19th Jun2015

‘Steven Universe 2×12: We Need To Talk’ Review

by Gretchen Felker-Martin

“Get open, get honest. That’s fusion.”

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Most shows with fantasy conceits similar to fusion use it as part of an ongoing game of power creep, ratcheting up the stakes by combining existing characters into newer, shoutier, more powerful versions of themselves. Leave it to Steven Universe to make it an expression of connection and love, a sort-of-but-not-quite metaphor for both sex and emotional intimacy. Getting into what fusion means to the Gems while exploring the formation and growing pains of Greg and Rose’s romance is a great synthesis of theme and story.

The tone in ‘We Need To Talk’ is close and breathless, evoking the confusion of early connection and infatuation. When Connie and Steven fuse during an impromptu moment of fun outside Greg’s van, memories of Greg’s own experiences with fusion come rushing back. The flashback opens, much as ‘Story for Steven’ did, with a song. “What Can I Do For You?” is a sharp contrast to “Like A Comet,” focused not on Greg’s comedic enthusiasm but on the open question of what his new relationship with Rose might entail. There’s electricity between them, but even though they’re having fun, that energy is still just potential. Pearl’s jealous mid-song dance number and fusion with Rose is meant to discourage the exploration of that potential by characterizing it as essentially hopeless. Rose and Greg are different species, and if fusion, the ultimate expression of emotional closeness, isn’t an option for them then that’s a heavy weight for a new relationship to take.

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The dance number moves into a wonderful little scene in which Garnet explains to Greg, exhausted from trying to copy Pearl’s fusion dance, that the process is about honesty and communication. Greg shouting “EYE…think I get it” when Garnet winks at him is pure gold, and the lesson bears out when his attempt to fuse with Rose falls flat. The two stand together on Greg’s home-built dance stag in a personal moment of a kind that’s pretty rare on TV. There’s a frank, wandering discussion of how huge the gulf between them is, how many points of contact like fusion they don’t have, and how fast they’ve rushed into being together. Rose is old; she’s loved other humans, the tacit understanding being that even if those relationships lasted or found success, human lifespans are short.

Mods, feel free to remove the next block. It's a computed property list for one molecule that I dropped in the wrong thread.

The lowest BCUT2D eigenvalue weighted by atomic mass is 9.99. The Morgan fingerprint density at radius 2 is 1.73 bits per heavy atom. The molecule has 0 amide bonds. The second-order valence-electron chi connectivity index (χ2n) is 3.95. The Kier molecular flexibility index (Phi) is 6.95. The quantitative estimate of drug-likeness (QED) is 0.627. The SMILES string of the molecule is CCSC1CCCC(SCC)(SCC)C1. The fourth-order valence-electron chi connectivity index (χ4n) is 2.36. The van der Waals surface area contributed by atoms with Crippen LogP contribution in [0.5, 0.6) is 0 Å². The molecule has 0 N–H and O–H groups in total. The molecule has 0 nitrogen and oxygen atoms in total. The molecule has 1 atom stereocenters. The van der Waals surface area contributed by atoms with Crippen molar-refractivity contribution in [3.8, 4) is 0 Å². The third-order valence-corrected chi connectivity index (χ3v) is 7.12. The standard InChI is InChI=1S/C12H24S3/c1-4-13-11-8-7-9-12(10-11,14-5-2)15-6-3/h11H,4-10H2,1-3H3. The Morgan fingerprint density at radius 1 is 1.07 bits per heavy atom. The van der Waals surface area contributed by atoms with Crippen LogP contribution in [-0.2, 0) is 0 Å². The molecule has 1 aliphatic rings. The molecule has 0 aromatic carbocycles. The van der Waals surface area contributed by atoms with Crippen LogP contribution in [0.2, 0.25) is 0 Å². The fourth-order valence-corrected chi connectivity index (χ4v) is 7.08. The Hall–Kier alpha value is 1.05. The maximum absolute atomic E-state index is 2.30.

Rose feels incredibly well-realized by the end of the episode’s 11-minute run. Her love of jokes and asides, her uncalculated drive to have fun and experience new things, and her unabashedly sensual personality come through in the writing, but the episode’s visuals really pull double duty. Directors Ki Yong-Bae, Sue-Hong Kim, and Jasmin Lai and storyboarders Hillary Florido, Rebecca Sugar, and Katie Mitroff do series-best work with fluid, lovingly-crafted dance numbers and close frames of Rose’s eyes and mouth that really show off the character’s existence in the moment. The intimacy between Greg and Rose after their dance, the believably awkward kiss, tender hand-holding, and palpable uncertainty about the future is a lot for any show to shoulder, much less a quarter-hour kids’ cartoon. Even the setting, the beach by moonlight, works unobtrusively to heighten the sense that this is all a dream mingling into complex but still thrilling reality.

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Steven Universe doesn’t really need any more praise at the ways in which it handles complex emotional dynamics, but there just isn’t any other show on TV right now doing what it does at its level. Greg and Rose may not be able to fuse, but it’s communication and love that imbue relationships with strength. The immediacy of the small, strange ways they hurt and unsettle one another during their exchange should be familiar to anyone who’s ever tried to really, actively love another person. It’s not about any one given moment, it’s not about what society or other people feel relationships need to thrive, it’s about the willingness to step into the unknown.

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P.S: I’ve been mislabeling episode numbers. This is the 12th episode of season 2 rather than the 9th. Future episodes will reflect the correct production order.

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